It’s a little bit hard to believe that Hurricane Irma occurred six months ago. Many trees in southern Florida, including some in the ground at Richard Lyons’ Nursery, took a walloping thanks to a number of factors previously addressed in this space (see “Lessons Learned from Irma,” September 30, 2017). Now, half a year later, the bad news is that if you have not staked up a downed tree, it is too late. But there’s also good news: You still may be able to salvage the tree.

Provided that your toppled tree remains partially rooted, the first step in attempting to save it is to cover any exposed roots with soil. Then prune the tree back to a much shorter height. Even without a full root system, the tree may leaf out and, over time, develop new stems. Since sprouting may take until May or June to begin, do not be in a hurry to dig up a tree that appears dead.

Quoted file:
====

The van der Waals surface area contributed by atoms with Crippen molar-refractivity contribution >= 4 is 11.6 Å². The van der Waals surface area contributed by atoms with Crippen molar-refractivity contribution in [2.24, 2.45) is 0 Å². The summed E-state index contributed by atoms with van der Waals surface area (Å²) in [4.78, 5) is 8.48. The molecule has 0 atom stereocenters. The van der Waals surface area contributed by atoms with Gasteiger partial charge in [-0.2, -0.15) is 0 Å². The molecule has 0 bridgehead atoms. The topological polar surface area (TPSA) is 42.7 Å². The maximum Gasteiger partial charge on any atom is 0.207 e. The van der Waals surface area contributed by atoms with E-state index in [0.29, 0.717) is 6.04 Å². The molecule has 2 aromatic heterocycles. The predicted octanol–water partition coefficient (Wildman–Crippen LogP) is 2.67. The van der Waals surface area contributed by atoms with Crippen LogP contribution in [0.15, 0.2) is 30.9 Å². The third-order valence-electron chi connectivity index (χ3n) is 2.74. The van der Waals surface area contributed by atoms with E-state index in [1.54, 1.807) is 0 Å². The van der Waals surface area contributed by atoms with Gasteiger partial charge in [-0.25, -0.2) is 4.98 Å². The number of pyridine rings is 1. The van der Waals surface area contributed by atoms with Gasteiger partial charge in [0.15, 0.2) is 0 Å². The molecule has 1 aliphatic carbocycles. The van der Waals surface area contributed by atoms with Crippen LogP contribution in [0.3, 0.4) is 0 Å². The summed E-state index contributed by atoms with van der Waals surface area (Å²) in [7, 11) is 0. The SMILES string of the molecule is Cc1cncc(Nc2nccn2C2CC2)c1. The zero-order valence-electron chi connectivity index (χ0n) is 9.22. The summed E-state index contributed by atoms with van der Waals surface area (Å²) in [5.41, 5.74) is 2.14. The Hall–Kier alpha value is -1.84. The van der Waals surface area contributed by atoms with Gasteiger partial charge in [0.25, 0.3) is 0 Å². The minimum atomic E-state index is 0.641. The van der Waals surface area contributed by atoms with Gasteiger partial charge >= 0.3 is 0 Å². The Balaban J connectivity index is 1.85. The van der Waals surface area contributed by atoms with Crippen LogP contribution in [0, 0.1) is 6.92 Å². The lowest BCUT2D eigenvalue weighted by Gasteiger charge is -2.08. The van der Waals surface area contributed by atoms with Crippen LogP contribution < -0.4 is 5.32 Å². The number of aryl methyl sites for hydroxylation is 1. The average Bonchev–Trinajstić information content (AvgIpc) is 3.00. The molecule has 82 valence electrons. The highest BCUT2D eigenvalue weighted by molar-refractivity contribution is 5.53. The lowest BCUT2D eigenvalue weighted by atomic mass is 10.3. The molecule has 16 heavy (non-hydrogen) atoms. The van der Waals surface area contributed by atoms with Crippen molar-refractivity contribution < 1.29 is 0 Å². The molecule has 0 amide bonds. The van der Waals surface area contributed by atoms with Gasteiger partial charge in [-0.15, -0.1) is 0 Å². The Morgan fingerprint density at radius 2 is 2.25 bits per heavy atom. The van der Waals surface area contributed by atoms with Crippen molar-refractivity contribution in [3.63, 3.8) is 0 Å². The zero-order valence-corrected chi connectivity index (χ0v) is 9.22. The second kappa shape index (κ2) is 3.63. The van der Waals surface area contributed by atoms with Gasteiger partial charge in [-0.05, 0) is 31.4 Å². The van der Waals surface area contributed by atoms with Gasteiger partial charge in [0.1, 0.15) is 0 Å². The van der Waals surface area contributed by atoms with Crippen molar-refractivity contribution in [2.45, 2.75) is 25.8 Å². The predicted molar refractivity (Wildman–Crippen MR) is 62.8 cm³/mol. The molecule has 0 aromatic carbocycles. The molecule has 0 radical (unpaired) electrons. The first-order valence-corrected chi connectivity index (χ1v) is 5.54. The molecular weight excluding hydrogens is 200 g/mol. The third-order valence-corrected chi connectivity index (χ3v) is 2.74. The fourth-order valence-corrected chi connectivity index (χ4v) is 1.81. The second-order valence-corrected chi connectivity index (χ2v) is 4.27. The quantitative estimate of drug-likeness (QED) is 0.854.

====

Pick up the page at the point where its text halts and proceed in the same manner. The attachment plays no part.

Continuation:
While waiting for the tree to begin showing signs of recovery, make sure to provide regular watering. After some time has elapsed, you can select the most vigorous and upright of the stems to become the new trunk of the tree. However, you may still want to leave some of the formerly upright, but now supine, branches in place to contribute to the new, unusual – and perhaps even artistic – shape of the tree.

As we head into warmer weather, it would be helpful to fertilize your storm-damaged trees lightly to promote more vigorous growth. As is always true when applying fertilizer, water it in well. A palm special fertilizer is recommended, because the better formulations contain a number of elements in trace quantities that benefit trees and other plants growing in our nutrient-poor soils.

Tropical Fruit Recipe Suggestions – Sapodilla

This installment of tropical fruit recipes concentrates on sapodilla, which is not only a fine fruit, but the product of a beautiful ornamental tree, Manilkara zapota. Richard Lyons’ Nursery sells the fresh fruit of sapodilla for several months starting roughly at the beginning of March. It’s not hard to see from the recipes below that sapodilla is a terrific dessert fruit.